An anonymous attendee raised a question regarding the possibility of securing a refund based on the invalidity of UCSB patents, potentially on grounds of fraud. Radulescu began by unpacking the attendee’s question, emphasizing that while there was no determination of patent invalidity, the central issue revolved around the absence of infringement. Specifically, the patents required filaments and chips to be mounted on a transparent substrate which are typically made of ceramic or glass. The crux of the matter, as Radulescu explained, lay in the interpretation of the claim limitation “transparent,” particularly concerning ceramic substrates. Here, he noted a perceived weakness in UCSB’s legal arguments and/or addressing this issue more robustly. Regarding the possibility of seeking a refund based on fraud allegations, Radulescu refrained from offering an opinion, highlighting the complexity of such a legal pursuit.

Radulescu concluded the webinar by discussing the Unified Patent Court (UPC), a centralized legal entity in Europe designed to streamline the handling of patent infringement and enforcement cases. Radulescu provided a comprehensive overview of the UPC’s unique features, highlighting its role as a single forum for addressing patent disputes across Europe. Unlike traditional litigation processes that span multiple jurisdictions, the UPC offers a consolidated approach, allowing parties to present their cases in a streamlined fashion within a one-year timeframe. The format of proceedings before the UPC mirrors that of IPR proceedings in the U.S., with briefings, expert declarations, and limited discovery leading up to a one-day hearing. Despite the condensed timeline, the court maintains a rigorous examination process, involving panels of judges tasked with determining infringement and validity claims.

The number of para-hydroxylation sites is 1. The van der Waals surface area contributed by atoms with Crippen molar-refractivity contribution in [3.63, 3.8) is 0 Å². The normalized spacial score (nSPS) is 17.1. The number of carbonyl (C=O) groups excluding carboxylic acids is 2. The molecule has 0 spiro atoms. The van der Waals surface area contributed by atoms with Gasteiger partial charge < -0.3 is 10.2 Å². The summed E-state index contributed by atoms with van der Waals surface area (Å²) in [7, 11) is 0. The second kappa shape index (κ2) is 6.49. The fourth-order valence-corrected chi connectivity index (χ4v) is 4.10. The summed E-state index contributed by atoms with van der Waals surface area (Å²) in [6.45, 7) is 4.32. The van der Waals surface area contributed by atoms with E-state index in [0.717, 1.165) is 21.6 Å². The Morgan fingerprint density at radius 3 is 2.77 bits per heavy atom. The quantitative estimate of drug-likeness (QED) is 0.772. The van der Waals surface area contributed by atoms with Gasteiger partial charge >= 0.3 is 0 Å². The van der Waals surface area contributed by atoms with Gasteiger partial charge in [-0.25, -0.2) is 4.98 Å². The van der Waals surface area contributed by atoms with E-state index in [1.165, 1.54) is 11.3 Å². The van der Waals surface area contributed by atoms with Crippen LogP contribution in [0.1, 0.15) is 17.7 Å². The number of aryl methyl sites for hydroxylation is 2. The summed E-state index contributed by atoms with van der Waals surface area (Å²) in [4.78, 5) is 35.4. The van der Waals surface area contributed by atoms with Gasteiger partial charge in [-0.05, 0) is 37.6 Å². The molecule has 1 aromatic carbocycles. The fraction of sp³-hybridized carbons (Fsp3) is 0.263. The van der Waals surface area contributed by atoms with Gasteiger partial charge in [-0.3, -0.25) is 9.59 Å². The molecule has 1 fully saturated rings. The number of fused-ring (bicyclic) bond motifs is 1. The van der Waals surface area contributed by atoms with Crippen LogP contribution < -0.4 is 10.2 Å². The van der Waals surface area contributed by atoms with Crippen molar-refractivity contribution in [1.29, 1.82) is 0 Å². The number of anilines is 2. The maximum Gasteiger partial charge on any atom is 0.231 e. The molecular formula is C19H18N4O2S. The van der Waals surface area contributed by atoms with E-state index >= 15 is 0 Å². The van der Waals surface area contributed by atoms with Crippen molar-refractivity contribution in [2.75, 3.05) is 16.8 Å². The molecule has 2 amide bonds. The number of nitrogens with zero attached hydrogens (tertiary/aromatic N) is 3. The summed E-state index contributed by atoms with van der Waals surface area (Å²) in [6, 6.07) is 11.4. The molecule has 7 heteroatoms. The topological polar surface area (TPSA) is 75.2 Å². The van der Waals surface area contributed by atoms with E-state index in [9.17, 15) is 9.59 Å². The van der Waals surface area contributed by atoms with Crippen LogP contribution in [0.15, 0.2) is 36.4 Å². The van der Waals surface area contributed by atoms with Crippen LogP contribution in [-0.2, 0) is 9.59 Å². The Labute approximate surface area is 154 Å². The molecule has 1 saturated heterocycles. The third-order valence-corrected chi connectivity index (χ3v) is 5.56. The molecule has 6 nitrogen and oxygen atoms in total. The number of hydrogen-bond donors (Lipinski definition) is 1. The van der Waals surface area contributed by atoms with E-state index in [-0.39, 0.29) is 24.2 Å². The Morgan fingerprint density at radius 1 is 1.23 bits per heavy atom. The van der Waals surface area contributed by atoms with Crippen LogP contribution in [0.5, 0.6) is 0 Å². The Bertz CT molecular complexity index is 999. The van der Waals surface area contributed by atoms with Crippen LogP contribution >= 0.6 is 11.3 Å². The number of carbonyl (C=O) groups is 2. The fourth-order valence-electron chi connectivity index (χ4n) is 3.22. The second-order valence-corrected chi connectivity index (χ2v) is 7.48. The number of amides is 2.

One key aspect of the UPC highlighted by Radulescu is its provision for challenging the validity of patents alongside infringement claims. This feature offers defendants the opportunity to address potential flaws in asserted patents within the same streamlined proceedings. Moreover, the UPC provides a mechanism for obtaining preliminary injunctions, offering swift relief to parties facing urgent infringement issues. Radulescu emphasized the efficiency of this process, noting its potential to address pressing concerns in a timely manner.

Radulescu delved into the statistics surrounding the UPC’s implementation, revealing that since its inception last year, 311 cases have been filed. These cases encompass a variety of actions, including infringement claims, patent invalidations, and counterclaims challenging patent validity. Of particular note is the option for patent owners in Europe to opt out of UPC proceedings for classic European patents by filing an opt-out clause. Radulescu disclosed that a substantial number of patents, totaling approximately 600,000, have been opted out, indicating a degree of cautiousness or preference for alternative dispute resolution mechanisms among patent holders.

As he wrapped up the discussion, Radulescu reminded the audience, “You know we’re not your lawyers, so we’re not giving anyone legal advice on this public service webinar. You should consult your lawyer or patent lawyer if you have any questions.”

Read our first segment here and our second article here.